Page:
Most of the dances were pretty lively and fast-paced. It was almost as if they were professionally choreographed the way everyone on the dance floor was turning and moving in a kaleidoscope of pattern. This made the ball entertaining to watch even for those who weren’t dancing at the time. But there were no wallflowers here – everyone who attended wanted to dance and managed to find a partner. It was especially encouraging to see all of the teenagers (the ball is intended for ages 13 and up) participating in the event along with their elders. The ladies greatly outnumbered the gentlemen, however, so there were numerous examples of ladies dancing with each other.

My son, Peter, was nervous and reluctant at first, and not always paying attention to what he was supposed to do. But after a while he started to get into it and eventually got the hang of it. There was one dance that my husband and I were sitting out on, in which Peter was dancing with a young girl. When it was over, Peter came running over to us excitedly, saying that he had made it through the whole dance without making any mistakes. From then on, he wanted to dance every dance! I think the evening left a big impression on him. On our drive back home, Peter talked about how much fun the ball had been, and said that he would like to go to another one sometime!

Overall, the Pride and Prejudice Ball was a delightful evening of English Country dancing, pleasant company, and lighthearted good cheer. Everyone enjoyed themselves, and the five hour-long ball was over in what seemed like minutes. The ladies looked absolutely lovely in their vintage-style gowns and the men were most handsome in their old-fashioned tailcoats and military uniforms. The highlight of my evening came while I was dancing with my son, and I looked over and saw my husband sitting there – alone and aloof, handsomely dressed in tailcoat and vest, his side whiskers framing a serious countenance. He had been watching me intently, and when our eyes met, for one magical moment he looked just like Mr. Darcy!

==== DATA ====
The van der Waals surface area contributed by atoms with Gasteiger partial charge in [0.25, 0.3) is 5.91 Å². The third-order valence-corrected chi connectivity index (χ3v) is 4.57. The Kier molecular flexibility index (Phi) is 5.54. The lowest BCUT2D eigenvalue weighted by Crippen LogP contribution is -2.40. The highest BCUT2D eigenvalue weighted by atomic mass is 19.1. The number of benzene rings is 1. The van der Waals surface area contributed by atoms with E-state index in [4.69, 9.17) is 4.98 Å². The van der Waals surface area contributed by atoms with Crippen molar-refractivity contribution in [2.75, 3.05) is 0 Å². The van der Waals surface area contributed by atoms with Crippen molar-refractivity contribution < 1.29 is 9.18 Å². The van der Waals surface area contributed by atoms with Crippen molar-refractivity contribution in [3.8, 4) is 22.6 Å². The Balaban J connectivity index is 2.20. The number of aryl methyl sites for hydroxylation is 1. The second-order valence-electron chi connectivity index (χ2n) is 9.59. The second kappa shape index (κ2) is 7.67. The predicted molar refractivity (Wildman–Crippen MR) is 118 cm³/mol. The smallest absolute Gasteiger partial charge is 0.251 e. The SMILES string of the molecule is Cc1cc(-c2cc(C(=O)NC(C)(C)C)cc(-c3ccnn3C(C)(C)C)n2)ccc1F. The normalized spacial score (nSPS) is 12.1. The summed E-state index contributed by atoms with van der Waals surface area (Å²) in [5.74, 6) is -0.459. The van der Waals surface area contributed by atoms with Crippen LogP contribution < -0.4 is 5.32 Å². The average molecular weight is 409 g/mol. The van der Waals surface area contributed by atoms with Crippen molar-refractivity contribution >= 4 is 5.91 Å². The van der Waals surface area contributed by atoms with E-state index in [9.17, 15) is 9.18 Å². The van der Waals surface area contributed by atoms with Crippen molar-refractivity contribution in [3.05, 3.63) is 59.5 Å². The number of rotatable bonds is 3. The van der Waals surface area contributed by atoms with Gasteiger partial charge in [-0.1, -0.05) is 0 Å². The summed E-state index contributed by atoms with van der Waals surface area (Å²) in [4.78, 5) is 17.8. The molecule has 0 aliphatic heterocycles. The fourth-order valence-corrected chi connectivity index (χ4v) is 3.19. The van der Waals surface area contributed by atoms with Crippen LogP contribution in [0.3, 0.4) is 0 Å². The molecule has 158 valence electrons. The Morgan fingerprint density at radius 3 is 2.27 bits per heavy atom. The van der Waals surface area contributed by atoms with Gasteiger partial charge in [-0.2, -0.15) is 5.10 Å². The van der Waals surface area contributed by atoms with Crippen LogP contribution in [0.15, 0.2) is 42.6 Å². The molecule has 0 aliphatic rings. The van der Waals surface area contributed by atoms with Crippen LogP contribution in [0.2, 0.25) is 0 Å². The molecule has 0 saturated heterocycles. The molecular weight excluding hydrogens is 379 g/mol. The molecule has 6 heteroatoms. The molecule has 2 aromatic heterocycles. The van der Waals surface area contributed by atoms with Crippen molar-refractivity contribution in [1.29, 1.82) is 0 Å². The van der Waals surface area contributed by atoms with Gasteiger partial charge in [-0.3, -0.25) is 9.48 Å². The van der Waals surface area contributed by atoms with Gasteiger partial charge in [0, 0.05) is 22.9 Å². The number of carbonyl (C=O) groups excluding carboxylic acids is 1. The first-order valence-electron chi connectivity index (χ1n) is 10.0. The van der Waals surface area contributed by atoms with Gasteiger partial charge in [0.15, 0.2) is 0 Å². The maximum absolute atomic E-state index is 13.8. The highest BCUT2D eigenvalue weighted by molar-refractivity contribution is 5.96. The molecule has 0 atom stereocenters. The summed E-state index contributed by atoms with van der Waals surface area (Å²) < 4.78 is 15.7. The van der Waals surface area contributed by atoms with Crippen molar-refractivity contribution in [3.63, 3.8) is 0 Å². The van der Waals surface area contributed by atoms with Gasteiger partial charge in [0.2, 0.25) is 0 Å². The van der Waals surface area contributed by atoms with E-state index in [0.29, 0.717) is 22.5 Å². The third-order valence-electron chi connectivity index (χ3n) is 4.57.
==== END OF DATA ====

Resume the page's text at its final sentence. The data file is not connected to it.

The Host

For over four years now, Scott Hinkle of We Make History has been presenting period balls, re-enactments, “in character” speeches and presentations of famous persons from history throughout the state of Arizona. The goal of We Make History is to reconnect folks with their cultural heritage, while providing wholesome interactive social and recreational opportunities for couples and families that are conducive to character development and polishing one’s manners.

In particular, Scott is dedicated to keeping alive the elegant tradition of the Grand Ball – complete with its atmosphere of gentility and civility – while providing his guests with an enjoyable and interesting dance experience. The balls provide an atmosphere and environment where a level of grace and respect are expected and exercised at a much higher level than the current culture. Scott welcomes everyone, regardless of dancing ability, and applauds those who attempt a historic look. We Make History holds a half dozen historic balls per year, each set during a different time period – including Colonial, Regency, Civil War and Victorian.

We Make History’s American Heritage Weekend on November 15-16 in Queen Creek will be the largest multi-era reenacting event ever to take place in the Southwest. For more information about these historic events, along with fascinating details and facts on costume and lifestyle from several different eras, plus period illustrations and photos of the balls, please visit

See Also:

Pride and Prejudice

The English Regency

History of Costume: Part 1

History of Costume: Part 2 – plus Movie Costuming

Halloween Costume Fun